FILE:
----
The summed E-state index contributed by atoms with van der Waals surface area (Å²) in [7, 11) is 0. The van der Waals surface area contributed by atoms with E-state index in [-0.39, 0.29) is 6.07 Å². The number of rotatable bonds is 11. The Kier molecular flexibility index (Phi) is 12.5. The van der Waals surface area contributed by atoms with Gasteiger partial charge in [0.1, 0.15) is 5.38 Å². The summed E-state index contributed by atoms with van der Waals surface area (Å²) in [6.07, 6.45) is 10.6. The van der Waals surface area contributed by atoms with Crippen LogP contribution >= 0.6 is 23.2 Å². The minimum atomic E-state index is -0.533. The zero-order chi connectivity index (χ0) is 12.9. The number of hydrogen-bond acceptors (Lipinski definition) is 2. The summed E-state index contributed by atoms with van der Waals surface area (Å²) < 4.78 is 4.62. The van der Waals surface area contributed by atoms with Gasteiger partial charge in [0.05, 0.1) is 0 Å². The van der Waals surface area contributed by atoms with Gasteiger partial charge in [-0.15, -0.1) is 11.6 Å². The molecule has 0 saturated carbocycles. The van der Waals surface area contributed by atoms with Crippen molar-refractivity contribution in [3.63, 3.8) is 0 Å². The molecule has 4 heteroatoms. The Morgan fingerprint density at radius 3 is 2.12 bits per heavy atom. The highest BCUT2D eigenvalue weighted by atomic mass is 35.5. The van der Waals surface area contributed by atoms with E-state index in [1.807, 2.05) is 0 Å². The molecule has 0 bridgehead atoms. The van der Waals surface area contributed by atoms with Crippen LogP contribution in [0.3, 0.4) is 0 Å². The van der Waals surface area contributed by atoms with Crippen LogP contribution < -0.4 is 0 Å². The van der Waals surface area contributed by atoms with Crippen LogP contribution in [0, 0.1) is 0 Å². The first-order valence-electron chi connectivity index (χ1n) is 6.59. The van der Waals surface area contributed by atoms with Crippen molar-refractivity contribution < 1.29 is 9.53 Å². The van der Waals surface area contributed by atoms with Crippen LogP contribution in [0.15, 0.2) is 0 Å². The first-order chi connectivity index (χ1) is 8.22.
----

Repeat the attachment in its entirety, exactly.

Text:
The summed E-state index contributed by atoms with van der Waals surface area (Å²) in [7, 11) is 0. The van der Waals surface area contributed by atoms with E-state index in [-0.39, 0.29) is 6.07 Å². The number of rotatable bonds is 11. The Kier molecular flexibility index (Phi) is 12.5. The van der Waals surface area contributed by atoms with Gasteiger partial charge in [0.1, 0.15) is 5.38 Å². The summed E-state index contributed by atoms with van der Waals surface area (Å²) in [6.07, 6.45) is 10.6. The van der Waals surface area contributed by atoms with Crippen LogP contribution >= 0.6 is 23.2 Å². The minimum atomic E-state index is -0.533. The zero-order chi connectivity index (χ0) is 12.9. The number of hydrogen-bond acceptors (Lipinski definition) is 2. The summed E-state index contributed by atoms with van der Waals surface area (Å²) < 4.78 is 4.62. The van der Waals surface area contributed by atoms with Gasteiger partial charge in [0.05, 0.1) is 0 Å². The van der Waals surface area contributed by atoms with Gasteiger partial charge in [-0.15, -0.1) is 11.6 Å². The molecule has 0 saturated carbocycles. The van der Waals surface area contributed by atoms with Crippen molar-refractivity contribution in [3.63, 3.8) is 0 Å². The molecule has 4 heteroatoms. The Morgan fingerprint density at radius 3 is 2.12 bits per heavy atom. The highest BCUT2D eigenvalue weighted by atomic mass is 35.5. The van der Waals surface area contributed by atoms with E-state index in [1.807, 2.05) is 0 Å². The molecule has 0 bridgehead atoms. The van der Waals surface area contributed by atoms with Crippen LogP contribution in [0.3, 0.4) is 0 Å². The van der Waals surface area contributed by atoms with Crippen LogP contribution < -0.4 is 0 Å². The van der Waals surface area contributed by atoms with Crippen LogP contribution in [0, 0.1) is 0 Å². The first-order valence-electron chi connectivity index (χ1n) is 6.59. The van der Waals surface area contributed by atoms with Crippen molar-refractivity contribution < 1.29 is 9.53 Å². The van der Waals surface area contributed by atoms with Crippen LogP contribution in [0.15, 0.2) is 0 Å². The first-order chi connectivity index (χ1) is 8.22.